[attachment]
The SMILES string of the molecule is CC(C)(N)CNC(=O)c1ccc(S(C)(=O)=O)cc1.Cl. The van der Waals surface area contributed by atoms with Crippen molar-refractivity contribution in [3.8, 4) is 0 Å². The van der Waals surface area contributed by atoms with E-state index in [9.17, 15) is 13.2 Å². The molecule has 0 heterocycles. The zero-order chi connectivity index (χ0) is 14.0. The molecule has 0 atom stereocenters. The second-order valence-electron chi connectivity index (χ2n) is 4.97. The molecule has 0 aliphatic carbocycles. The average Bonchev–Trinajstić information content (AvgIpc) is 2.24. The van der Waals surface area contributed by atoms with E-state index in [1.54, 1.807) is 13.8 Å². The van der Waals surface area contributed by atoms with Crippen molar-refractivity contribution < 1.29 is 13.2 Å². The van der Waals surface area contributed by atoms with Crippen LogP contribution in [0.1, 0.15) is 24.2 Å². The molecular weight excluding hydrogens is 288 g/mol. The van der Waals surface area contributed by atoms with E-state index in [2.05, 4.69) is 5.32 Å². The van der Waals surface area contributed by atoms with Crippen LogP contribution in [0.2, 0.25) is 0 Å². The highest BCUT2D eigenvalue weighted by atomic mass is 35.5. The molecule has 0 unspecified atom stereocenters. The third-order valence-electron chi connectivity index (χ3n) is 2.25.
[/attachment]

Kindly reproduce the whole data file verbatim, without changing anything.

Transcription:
The SMILES string of the molecule is CC(C)(N)CNC(=O)c1ccc(S(C)(=O)=O)cc1.Cl. The van der Waals surface area contributed by atoms with Crippen molar-refractivity contribution in [3.8, 4) is 0 Å². The van der Waals surface area contributed by atoms with E-state index in [9.17, 15) is 13.2 Å². The molecule has 0 heterocycles. The zero-order chi connectivity index (χ0) is 14.0. The molecule has 0 atom stereocenters. The second-order valence-electron chi connectivity index (χ2n) is 4.97. The molecule has 0 aliphatic carbocycles. The average Bonchev–Trinajstić information content (AvgIpc) is 2.24. The van der Waals surface area contributed by atoms with E-state index in [1.54, 1.807) is 13.8 Å². The van der Waals surface area contributed by atoms with Crippen molar-refractivity contribution < 1.29 is 13.2 Å². The van der Waals surface area contributed by atoms with Crippen LogP contribution in [0.1, 0.15) is 24.2 Å². The molecular weight excluding hydrogens is 288 g/mol. The van der Waals surface area contributed by atoms with E-state index in [2.05, 4.69) is 5.32 Å². The van der Waals surface area contributed by atoms with Crippen LogP contribution in [0.2, 0.25) is 0 Å². The highest BCUT2D eigenvalue weighted by atomic mass is 35.5. The molecule has 0 unspecified atom stereocenters. The third-order valence-electron chi connectivity index (χ3n) is 2.25.